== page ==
The Act directs the Departments of State, Defence, and Treasury and the Director of National Intelligence to submit a strategy 180 days after the date that the Act became law, and every two years after that for deterring conventional and asymmetric Iranian activities that threaten the United States and key allies in the Middle East, North Africa, and beyond.
Key provisions include:
- Ballistic missile/weapons of mass destruction:The President must impose asset blocking and U.S. exclusion sanctions against any person that materially contributes to Iran’s ballistic missile or weapons of mass destruction programs.
- Military equipment: The President must impose asset blocking and U.S. exclusion sanctions against any person that materially contributes to the sale or transfer to Iran of specified military equipment or the provision of related technical or financial assistance.
- Islamic Revolutionary Guard Corps (IRGC): The President must impose sanctions on Iran’s Islamic Revolutionary Guard Corps, affiliated foreign persons, and other foreign persons who commit or support terrorism. These sanctions would block the property of these persons and entities and prohibit US persons from carrying out transactions with the blocked entities and persons.
- Human rights abuses: The President may also impose asset blocking sanctions against any person identified by the State Department as responsible for extrajudicial killings, torture, or other gross violations of internationally recognized human rights committed against certain individuals in Iran.
The Act exempts certain humanitarian and national security activities from sanctions and the President may temporarily waive the imposition or continuation of sanctions under specified circumstances.
US Sanctions on North Korea
The Act introduces sweeping measures against North Korea, aimed at cutting off sources of income for the North Korean Government. Some of the key provisions are as follows:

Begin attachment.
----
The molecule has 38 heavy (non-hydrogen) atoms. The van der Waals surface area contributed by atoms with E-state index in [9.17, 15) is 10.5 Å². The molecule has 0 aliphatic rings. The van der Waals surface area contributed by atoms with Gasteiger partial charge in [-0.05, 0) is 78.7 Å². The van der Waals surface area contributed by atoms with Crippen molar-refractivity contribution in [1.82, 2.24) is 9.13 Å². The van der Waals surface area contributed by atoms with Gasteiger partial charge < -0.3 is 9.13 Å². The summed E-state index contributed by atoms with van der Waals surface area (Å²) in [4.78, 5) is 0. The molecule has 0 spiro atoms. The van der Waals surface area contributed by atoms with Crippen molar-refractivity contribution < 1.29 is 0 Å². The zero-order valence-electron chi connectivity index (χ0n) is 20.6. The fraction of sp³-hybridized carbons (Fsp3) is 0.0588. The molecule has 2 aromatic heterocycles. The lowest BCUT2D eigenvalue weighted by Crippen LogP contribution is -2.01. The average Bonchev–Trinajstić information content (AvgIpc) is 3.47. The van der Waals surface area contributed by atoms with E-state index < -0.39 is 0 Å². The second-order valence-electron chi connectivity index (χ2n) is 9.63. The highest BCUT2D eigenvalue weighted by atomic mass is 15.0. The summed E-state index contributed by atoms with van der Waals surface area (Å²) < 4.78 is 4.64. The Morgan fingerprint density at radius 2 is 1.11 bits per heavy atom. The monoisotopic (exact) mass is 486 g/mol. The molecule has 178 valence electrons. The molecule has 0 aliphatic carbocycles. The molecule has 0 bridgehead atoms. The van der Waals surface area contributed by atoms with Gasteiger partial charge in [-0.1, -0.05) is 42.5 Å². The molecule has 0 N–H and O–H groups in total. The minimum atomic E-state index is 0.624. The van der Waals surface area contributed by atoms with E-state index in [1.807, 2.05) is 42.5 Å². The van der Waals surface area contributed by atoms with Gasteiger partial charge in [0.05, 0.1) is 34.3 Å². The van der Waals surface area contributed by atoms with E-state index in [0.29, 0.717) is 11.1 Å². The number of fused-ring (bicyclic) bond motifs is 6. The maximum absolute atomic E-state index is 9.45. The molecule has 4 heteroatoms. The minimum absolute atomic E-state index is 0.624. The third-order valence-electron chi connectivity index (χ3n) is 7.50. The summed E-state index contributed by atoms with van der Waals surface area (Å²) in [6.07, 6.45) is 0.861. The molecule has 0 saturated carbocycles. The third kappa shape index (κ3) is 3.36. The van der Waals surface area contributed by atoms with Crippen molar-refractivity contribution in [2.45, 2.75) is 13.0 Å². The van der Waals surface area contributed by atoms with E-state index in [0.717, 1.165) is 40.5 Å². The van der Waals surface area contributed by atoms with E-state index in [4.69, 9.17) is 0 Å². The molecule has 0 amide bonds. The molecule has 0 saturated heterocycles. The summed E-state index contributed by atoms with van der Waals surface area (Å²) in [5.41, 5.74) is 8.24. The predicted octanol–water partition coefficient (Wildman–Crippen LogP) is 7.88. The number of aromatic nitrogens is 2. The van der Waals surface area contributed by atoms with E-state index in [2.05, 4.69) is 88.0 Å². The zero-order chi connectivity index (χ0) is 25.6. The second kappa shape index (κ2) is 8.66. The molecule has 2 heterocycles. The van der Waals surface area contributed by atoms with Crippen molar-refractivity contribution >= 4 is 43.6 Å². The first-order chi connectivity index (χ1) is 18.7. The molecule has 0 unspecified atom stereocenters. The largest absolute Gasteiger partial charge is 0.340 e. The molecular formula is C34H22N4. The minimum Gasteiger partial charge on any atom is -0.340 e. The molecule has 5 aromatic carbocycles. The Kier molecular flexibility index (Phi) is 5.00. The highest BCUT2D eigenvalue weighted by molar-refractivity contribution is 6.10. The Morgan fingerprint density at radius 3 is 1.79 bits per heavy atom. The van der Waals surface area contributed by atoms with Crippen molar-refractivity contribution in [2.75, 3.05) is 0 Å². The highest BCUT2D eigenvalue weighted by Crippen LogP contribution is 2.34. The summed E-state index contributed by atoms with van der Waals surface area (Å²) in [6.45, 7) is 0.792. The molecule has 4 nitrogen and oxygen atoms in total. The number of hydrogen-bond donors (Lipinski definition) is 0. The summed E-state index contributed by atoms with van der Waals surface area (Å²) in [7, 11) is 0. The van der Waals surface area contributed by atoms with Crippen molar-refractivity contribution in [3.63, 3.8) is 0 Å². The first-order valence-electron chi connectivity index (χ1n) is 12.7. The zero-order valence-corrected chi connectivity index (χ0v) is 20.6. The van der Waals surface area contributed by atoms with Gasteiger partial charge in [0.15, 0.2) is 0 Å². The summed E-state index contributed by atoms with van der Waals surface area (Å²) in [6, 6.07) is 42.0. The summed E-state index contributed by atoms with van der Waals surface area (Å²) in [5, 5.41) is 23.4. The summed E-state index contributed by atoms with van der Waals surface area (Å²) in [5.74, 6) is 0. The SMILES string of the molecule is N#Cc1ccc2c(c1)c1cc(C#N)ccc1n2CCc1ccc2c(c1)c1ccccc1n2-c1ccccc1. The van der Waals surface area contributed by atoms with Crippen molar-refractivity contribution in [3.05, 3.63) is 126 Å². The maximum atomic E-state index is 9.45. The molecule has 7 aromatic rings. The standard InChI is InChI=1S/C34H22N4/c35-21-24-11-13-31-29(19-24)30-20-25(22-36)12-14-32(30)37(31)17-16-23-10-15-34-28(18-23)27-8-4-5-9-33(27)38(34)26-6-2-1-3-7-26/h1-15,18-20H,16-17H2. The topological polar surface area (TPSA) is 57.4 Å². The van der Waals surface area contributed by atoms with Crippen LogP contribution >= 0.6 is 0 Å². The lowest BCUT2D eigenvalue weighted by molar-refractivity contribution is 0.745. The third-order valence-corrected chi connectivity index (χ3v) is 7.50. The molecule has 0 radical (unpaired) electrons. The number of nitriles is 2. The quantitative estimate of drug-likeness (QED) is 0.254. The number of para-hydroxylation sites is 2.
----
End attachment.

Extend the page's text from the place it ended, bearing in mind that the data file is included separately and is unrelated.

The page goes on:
- Shipping: There are a number of provisions in the sanctions on North Korea which affect the shipping sector, as follows.
- Services/fuel to designated vessels or persons: The Act requires the President to impose sanctions on persons who knowingly, directly or indirectly, provide significant amounts of fuel, supplies or bunkering services, or facilitate a significant transaction or transactions to operate or maintain a vessel which is designated under US or applicable United Nations Security Council (UNSC) sanctions, or owned or controlled by a person so designated.
- Insurance or registration services for North Korean vessels: The Act requires the President to impose sanctions on persons who provide insurance or registration services for vessels owned or controlled by the North Korean Government.
- Travel restrictions on certain vessels: The Act prohibits North Korean ships from operating in US waters, including docking at US ports, and also refuses US access to ships owned by countries which refuse to comply with UN resolutions against North Korea.
- Enhanced screening of vessels and cargo: The Act also provides for enhanced screenings of vessels and cargo where the operator has been identified by the President as having repeatedly failed to comply with applicable UNSC resolutions, or the vessel has been to North Korea (waters or territory) within the last 365 days, or it is registered by a country or jurisdiction whose compliance has been identified by the President as being in breach of International sanctions against North Korea. Exceptions to this include where the vessel entered North Korean territory exclusively for humanitarian purposes.
- Purchase of precious metals: The Act requires the President to impose sanctions on persons who purchase or otherwise acquire from North Korea any significant amounts of gold, titanium ore, vanadium ore, copper, silver, nickel, zinc or rare earth minerals.
- Supply of rocket, aviation or jet fuel: The Act requires the President to impose sanctions on persons who sell or transfer to North Korea any significant amounts of rocket, aviation or jet fuel (except for use by a civilian passenger aircraft outside North Korea, exclusively for consumption during its flight to North Korea or its return flight).
- Supply of fuel or services to designated aircraft: The Act requires the President to impose sanctions on persons who supply fuel or supplies, or facilitate a significant transaction or transactions to operate or maintain, an aircraft which is designated under US or UN sanctions regimes or is owned or controlled by a person so designated.